Runner-up in the 2nd Annual Geist Literal Literary Postcard Story Contest.
My daughter is in love with Nabokov. She takes him wherever she goes. He sits beside her at breakfast; her hand hovers possessively. At dinner it is the same. And she talks of him all the time. Nabokov this. Nabokov that.
He speaks to her. She listens. She tells me she even dreams Nabokov.
Somewhere inside I hear a small crack, a tremor, a rattling at her corner of my heart. Nabokov will not sustain you, I want to say. He will disappoint you from time to time. Be careful his carelessness does not leave you disillusioned.
But I say nothing. If I did, she would only curl her thin shoulders around her heart and shut me out. She’d accuse me of not understanding. Or her silence would shame me.
She would have him. He has seduced her. I am jealous.
She found me yesterday, with her Nabokov, my cheek pressed upon him. I did not want anything from him; it was she I was looking for, the sense of her; through him, the touch of her hand.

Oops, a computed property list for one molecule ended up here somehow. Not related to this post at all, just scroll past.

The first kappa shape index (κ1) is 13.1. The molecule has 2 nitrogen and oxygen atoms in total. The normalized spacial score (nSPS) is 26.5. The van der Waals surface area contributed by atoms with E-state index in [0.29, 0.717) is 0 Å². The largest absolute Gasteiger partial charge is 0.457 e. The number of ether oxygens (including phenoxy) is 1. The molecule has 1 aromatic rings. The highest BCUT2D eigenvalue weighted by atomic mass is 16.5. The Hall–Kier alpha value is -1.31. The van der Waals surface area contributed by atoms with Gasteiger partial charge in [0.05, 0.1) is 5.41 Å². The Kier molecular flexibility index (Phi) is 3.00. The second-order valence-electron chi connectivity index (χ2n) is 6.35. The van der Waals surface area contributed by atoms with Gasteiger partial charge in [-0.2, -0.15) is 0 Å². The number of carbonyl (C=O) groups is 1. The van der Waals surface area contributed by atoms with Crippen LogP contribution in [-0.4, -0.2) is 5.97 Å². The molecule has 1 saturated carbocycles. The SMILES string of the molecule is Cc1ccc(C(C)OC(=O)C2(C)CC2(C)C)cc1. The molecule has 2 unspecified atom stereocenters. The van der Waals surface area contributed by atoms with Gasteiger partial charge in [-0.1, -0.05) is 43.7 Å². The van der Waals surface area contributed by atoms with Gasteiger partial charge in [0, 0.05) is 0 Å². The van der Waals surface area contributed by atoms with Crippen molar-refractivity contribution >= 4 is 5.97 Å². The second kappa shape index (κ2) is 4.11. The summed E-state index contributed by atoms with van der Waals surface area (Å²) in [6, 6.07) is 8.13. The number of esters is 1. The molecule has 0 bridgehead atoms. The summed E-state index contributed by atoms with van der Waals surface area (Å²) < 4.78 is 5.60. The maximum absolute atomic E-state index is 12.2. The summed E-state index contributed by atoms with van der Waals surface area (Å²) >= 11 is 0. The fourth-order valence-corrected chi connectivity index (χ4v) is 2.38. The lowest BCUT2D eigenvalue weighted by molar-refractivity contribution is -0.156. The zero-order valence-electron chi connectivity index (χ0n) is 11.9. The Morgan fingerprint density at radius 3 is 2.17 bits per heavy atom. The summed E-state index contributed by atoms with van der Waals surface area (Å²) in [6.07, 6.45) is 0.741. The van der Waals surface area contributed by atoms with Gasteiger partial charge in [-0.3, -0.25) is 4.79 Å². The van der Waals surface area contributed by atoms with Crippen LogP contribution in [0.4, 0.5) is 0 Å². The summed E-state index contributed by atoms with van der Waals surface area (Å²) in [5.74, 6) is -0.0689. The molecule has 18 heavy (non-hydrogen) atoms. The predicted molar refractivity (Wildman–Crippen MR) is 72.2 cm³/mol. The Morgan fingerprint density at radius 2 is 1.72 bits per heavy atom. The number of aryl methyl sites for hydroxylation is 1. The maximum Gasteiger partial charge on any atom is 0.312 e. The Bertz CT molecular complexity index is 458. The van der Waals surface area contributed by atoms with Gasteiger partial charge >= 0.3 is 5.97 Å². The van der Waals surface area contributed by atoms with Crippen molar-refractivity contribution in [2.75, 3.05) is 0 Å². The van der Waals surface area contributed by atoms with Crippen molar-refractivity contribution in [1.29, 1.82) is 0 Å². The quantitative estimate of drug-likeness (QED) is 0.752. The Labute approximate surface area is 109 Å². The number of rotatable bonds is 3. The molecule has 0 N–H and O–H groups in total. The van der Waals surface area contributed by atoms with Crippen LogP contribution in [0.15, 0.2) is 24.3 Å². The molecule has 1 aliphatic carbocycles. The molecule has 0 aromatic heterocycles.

You cannot imagine, I wanted to say, the intimacy of a mother and her child. You cannot imagine what it feels like to know that body so well, to feel the infant grow within the cupping of your hand, to carry that imprint for the rest of your life.
But Nabokov and I never speak.
I sensed her eyes on me and self-consciously turned myself to the small things that crowd my day. She said nothing, but swept Nabokov from my reach and shut herself away with him.
I do understand. I want to say, “I do understand.” There is nothing like the first passion. Never will another lover thrill in quite the same way. There is the first—and everything that comes after is dulled, just a little, by comparison. I had forgotten. And now I remember one summer orgy with Fowles and Salinger, and Cohen and Roth. I was their neophyte. They were my gods.
She has left. Her young life packed up into boxes. She has gone off to make sense of it, to find her place, to live her time. She has gone, with Nabokov.
A package in the post. Brown paper, wrinkled, a recycled grocery bag turned inside out, my daughter’s tiny printing scratched across it—all capital letters. I hold it in my hand for a long time.
Lolita. Found in a used bookshop. It was raining, and she had stopped under the awning to wait for the light. I imagine her there, curling her toes inside her red runners, inside her socks, wet and cold because she has not found time to buy the new shoes I gave her the money for. She cups her hands over the glass, peering into the shop. It’s waiting there.
“And look,” she writes. “Someone has inscribed, ‘to one who understands.’ Isn’t it perfect?”
That’s what I want to say.